Kabelo Matsepe, the former ANC Limpopo youth leader, who supposedly received a cool R35-million from VBS Mutual Bank’s alleged looting, will plead not guilty to corruption charges he faces. This was revealed on Thursday by Matsepe’s legal representative, Ulrich Kruger, who confirmed that his client was one of eight people nabbed by the Directorate for Priority Crimes Investigation (or Hawks) in Gauteng and Limpopo.
The eight arrests are five more than what was revealed in court in January by prosecutor Hein van der Merwe, who had said the state would only be prosecuting three more accused.
This will bring to 15 the number of people expected to stand trial on 188 charges of theft, fraud, corruption, money laundering and a pattern of racketeering activity.
Kruger told the Mail & Guardian that Matsepe would also be applying for bail when he is expected to make his first appearance at the Johannesburg specialised commercial crimes court on Friday.
“I don’t know what bail amount we will be asking for. I still need to take instructions,” Kruger said.
Asked whether Matsepe will reveal in his bail application affidavit on Friday how he intends to plead, Kruger asserted: “He will be pleading not guilty.”
The M&G reported on Wednesday that the ANC’s treasurer in Limpopo, Danny Msiza, would also be joined to the case for his alleged role in persuading at least ten municipalities to invest their monies with the now-defunct mutual bank.
This was according to advocate Terry Motau’s forensic report, titled The Great Bank Heist, which revealed that Msiza allegedly headed a scam that saw 53 people plunder nearly R1.9-billion from VBS.
According to the report, Matsepe became embroiled in the VBS saga in about 2016, when he was approached by the bank’s chief executive, Tshifhiwa Matodzi, to do consultancy work. Matsepe allegedly earned about R35-million for his efforts and spent some of it on a Range Rover and a Centurion home. Matodzi was arrested in June last year.
Matsepe’s lawyer Kruger said his client would hand himself over to the police before the case resumes in court on Friday.
The other accused are Andile Ramavhunga, the former chief executive; Phophi Mukhodobwane, the former treasurer; Sipho Malaba, who was a KPMG auditor; Lieutenant General Avhashoni Ramikosi, who was a non-executive director; as well as Ernest Nesane and Paul Magula, both of whom were representing the Public Investment Corporation as non-executive directors on the board.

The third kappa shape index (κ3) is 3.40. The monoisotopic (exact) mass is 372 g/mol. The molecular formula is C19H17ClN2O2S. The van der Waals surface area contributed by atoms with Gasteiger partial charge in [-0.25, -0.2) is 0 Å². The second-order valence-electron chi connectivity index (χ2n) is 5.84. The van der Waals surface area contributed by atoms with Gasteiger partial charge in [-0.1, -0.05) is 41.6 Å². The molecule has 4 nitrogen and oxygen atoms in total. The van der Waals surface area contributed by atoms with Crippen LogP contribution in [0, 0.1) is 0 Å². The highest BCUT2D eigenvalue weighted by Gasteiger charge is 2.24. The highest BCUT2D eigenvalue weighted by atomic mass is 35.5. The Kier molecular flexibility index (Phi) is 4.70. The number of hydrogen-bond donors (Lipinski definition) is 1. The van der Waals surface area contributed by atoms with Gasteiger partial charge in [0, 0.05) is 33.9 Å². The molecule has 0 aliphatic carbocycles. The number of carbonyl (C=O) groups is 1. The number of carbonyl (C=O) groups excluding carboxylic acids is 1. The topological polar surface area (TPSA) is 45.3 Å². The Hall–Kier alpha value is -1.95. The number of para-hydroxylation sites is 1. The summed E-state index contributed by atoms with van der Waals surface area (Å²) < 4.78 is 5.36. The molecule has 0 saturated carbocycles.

In a statement on Thursday, Hawks spokesperson Captain Katlego Mogale, without naming the accused or Msiza, confirmed that one of the arrests included “an office-bearer of a political party in Limpopo”. Efforts to get comment from Msiza failed by the time of publication.
Robert Madzonga, the high-living former chief operating officer at VBS, is also expected to appear on Friday after Mogale said in the statement that a former Vele Investments chief executive was also arrested. Vele Investments was the majority shareholder in VBS and Madzonga was its chief executive.
Madzonga gained infamy three years ago when he and his wife, Khosi, shared images of their opulent lifestyle on social media platforms.
Hawks head Lieutenant General Godfrey Lebeya was enthused about the arrests, saying that the unit would work hard to ensure that more people responsible for alleged VBS looting were brought to book.
“Now that the attendance of a suspected organised criminal group is secured in court, attention needs to be given to those who contributed to the looting from various municipalities as well as undue beneficiaries,” Lebeya said.
In October, accused number three, Phillip Truter, VBS’s former chief financial officer, was sentenced to an effective seven years imprisonment after pleading guilty to, among other charges, receiving millions of rands from the alleged bank heist and falsifying financial statements. Truter agreed to turn state witness.
The actual trial may only begin in 2022. Sources have previously told the M&G that the trial would run for about 16 weeks next year.
“We had expected the trial to only run for eight weeks, but it seems the NPA will push for a 16-week long trial. The trial is only likely to start in early 2022 because the state wants to add more charges and defendants to the matter,” said the source, who asked to remain anonymous.
Ngwema, however, told the M&G that the state expected to start the trial in the third or fourth quarter of this year.